The 1 Thing You Need in a Web Developer

When you’re out looking for a web developer, many articles will tell you to look at things like a portfolio, coding techniques, years of experience, cost (obviously), but there’s one thing that most of these articles simply don’t stress enough: COMMUNICATION.

Your website represents your brand to the world. It’s your baby, and you want someone who is going to care about your baby almost as much as you do. When dealing with web developers, the single most important characteristic is their ability to communicate effectively. You’ll know you’re in good hands when they ask questions about your business, your target market, your strategy – and not just what colors you like. They need to be able to communicate with you in asking the right questions, listening to and understanding your answers and goals, be able to work with you to get you exactly what you need, and also be able to learn about and communicate with your target market.

Our video this month pokes fun at some of the stereotypes of web developers and designers you may encounter in your search. Yes, it’s Valentine’s Day-themed, not just because it was released in February, but because sometimes looking for a web developer kind of feels like online dating.

This video showcases four distinct personalities that you may encounter in the web development market:

1) The Boastful Braggart – “I’ll tell you what you need.”

Confidence is good, over-confidence is not. When someone tells you something like, “You’ve just won the developer’s lottery,” he’s obviously trying to portray that he’s experienced and knows what he’s doing. He’ll probably want to make you a website that is showy, and may, indeed, “blow the doors off anything you’ve ever seen.” Highbrow design is his first priority. The question is: is that what you or your audience need? The Boastful Braggart does not respect your needs, and will be resistant to hearing your input on the research that’s been done specifically targeting what your site visitors are expecting. He may not even do any research of his own, and will likely make it difficult to change anything about your site down the line. In the end, this designer is more interested in making a portfolio piece for himself.

2) The Reticent Recluse – “I know what you need- you need a…well, um…”

He is a nice guy and smart, and possibly an expert web coder in his own right. The functionality of your site will be top-shelf, and he may be able to design some intricate databases for you to utilize. But his inability to communicate well holds him down. His sites may function extremely well, but he may not do such a great job at listening to or understanding exactly what you need, and his design skills may also be on the short side. As you can infer from the video, this type of web developer will not communicate well with your audience either, so copy-writing from him would not be such a good idea. After all, technical skill, without well-developed design and communication skills, is not enough.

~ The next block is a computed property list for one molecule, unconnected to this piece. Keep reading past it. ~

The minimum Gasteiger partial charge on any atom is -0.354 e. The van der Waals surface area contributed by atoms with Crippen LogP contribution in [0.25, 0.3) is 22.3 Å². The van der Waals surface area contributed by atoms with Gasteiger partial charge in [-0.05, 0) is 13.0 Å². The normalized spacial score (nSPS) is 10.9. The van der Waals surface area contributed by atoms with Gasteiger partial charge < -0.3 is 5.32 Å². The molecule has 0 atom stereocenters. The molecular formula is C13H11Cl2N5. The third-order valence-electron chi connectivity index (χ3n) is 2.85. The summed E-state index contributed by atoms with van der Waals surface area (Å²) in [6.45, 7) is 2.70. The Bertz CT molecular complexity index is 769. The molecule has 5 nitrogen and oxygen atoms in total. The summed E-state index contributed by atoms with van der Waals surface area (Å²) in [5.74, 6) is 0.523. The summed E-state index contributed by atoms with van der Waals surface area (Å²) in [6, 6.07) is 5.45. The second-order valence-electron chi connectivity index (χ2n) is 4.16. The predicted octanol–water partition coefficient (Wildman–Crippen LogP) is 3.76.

3) The Humiliating Hacker – “I don’t care what you need.”

This person is probably a tremendous web developer from a technical standpoint, and like The Reticent Recluse, will probably design you a site that is intricately coded and highly functional. The problem here is that he is not interested in your specific needs or your audience’s. It takes research and listening to determine what your readers are looking for, and they may not need a ton of bells and whistles, but something clean and simple. The Humiliating Hacker may see something straightforward as a waste of his time, and may try to up-sell you on some immensely intricate web-coding technology or functionality. If your research still shows that your website audience doesn’t need that, The Humiliating Hacker may charge you an arm, leg, and your first born for a simple website to make it worth his while.

4) The Pleasant Partner – “I’m listening.”

“I want to hear what YOU need.” This is the one thing to look for in a web developer. In the video, The Pleasant Partner spent most of his time inquiring after his potential client’s needs, interests, goals, and budget. He knows that every website is different, and must cater to the end user while meeting business objectives. The Pleasant Partner uses high-tech features, design, and back-end technology in service of those goals, and not just because he can – an unfortunate rarity in today’s climate.

Besides, who doesn’t like a good listener?

If you’re in need of some web development, or other types of services that require exceptional listening skills, feel free to contact us to find out more.